I adored Anna from first meeting. Witty, snarky, intelligent, strong, and more than able to hold her own, she tries hard to forge a new and better relationship with her brother Rake while clinging desperately to her independence. A woman with her life on track and no real deep black emo issues; she doesn’t need saving emotionally, mentally, or financially. Anna’s internal monologues and the banter between her and various other characters were truly entertaining.
“Cut him some slack […] He doesn’t wanna fuck things up with you, so he’s being careful.”
“Thank you, Dr. Phil.”
While Anna does give in more often than not to the uber alpha antics that the MC brothers display in their desire (paranoia) to keep her safe, she is firm when she will allow them to cross the line and when they go too far.
“How the hell did you get in?”
“I got a key made when you moved in.”
“Five, four, three, two, one.” Lana mutters under her breath.
“You’re psychotic, do you know that?” I yell. He has a key to my house?? He needs to learn the word boundaries.
The romance is slow to build with drama and lust being at the forefront most of the book. Filled with sexual tension and high octane chemistry, Anna and Arrow are at their best together when they are alone and/or in bed. Both are adventurous sexual people who fit together perfectly. Arrow slowly opens up to Anna; drawing her into his world and giving her a sense of family and safety she has always wanted. Anna in return never gives up on Arrow; showing him the respect, trust, and forgiveness that he has needed for a while but the challenge he respects in return.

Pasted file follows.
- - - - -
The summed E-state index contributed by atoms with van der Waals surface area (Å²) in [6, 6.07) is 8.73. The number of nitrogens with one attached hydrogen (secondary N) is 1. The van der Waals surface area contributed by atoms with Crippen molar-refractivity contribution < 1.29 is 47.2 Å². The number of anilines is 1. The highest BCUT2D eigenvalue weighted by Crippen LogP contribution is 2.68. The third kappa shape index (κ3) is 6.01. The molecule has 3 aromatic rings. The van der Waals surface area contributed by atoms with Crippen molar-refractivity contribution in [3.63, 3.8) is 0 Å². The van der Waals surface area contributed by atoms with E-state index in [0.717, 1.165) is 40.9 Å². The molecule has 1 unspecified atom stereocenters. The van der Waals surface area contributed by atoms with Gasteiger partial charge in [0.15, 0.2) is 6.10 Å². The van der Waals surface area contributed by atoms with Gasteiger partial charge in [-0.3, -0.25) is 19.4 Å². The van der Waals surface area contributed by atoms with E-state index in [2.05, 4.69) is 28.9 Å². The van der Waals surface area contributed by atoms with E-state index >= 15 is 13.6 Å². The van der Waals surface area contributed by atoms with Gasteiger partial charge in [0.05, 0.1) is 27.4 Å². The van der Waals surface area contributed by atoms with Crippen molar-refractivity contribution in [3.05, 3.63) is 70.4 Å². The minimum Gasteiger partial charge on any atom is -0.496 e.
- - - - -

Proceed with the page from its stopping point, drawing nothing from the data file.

“I wasn’t going to live without you. You gave me a taste of what it was like to live again, to actually live. Before I met you I wasn’t living, I was just not dying.”
A strong secondary story that links back to book one blends well with the romance; explaining some of the MC’s uber dominance towards Anna and offers up a unique twist that intertwines the Wind Dragons with the rival MC in a delicious way that promises much fun, drama, and intrigue to come. I look forward to seeing more of that particular subplot in the future.
I did have a few issues with this story. The main one being the double standards that prevail. Redemption and non judgement play a strong role in here but it seems to only extend to certain people. Rake and Arrow never really listened to what Anna was saying. They interfere with her school, her job, her life in general. She has to constantly reassert her independence and their response was to always laugh it off like she was a silly stupid little girl. Grrrrrr. I was also disappointed to see the club groupies continue to be regulated to nothing more than a plot device to make the heroines seem like better people. Slut, whore, bitch…are terms used to describe them. I would have enjoyed seeing some fleshing out of Allie and Jill and not the typical stereotypical write-up. I also would have liked getting to know Arrow a little better. The majority of our scenes with him are in the present and from Anna’s POV so I felt like we missed seeing the emotional growth he experiences and his feelings in certain scenes.
Overall, Arrow’s Hell gives readers the action, romance, angst, and drama that one comes to expect from this series and MC romances overall. Fernando doesn’t break Anna or reinvent Arrow in order to make them fit together but rather allows them to find their way at their own pace. I enjoyed meeting Anna and getting a ringside view to her’s and Arrow’s bumpy road to their HEA. The next book in the series is Tracker’s End which is slated to release in August.
Overall Rating: B-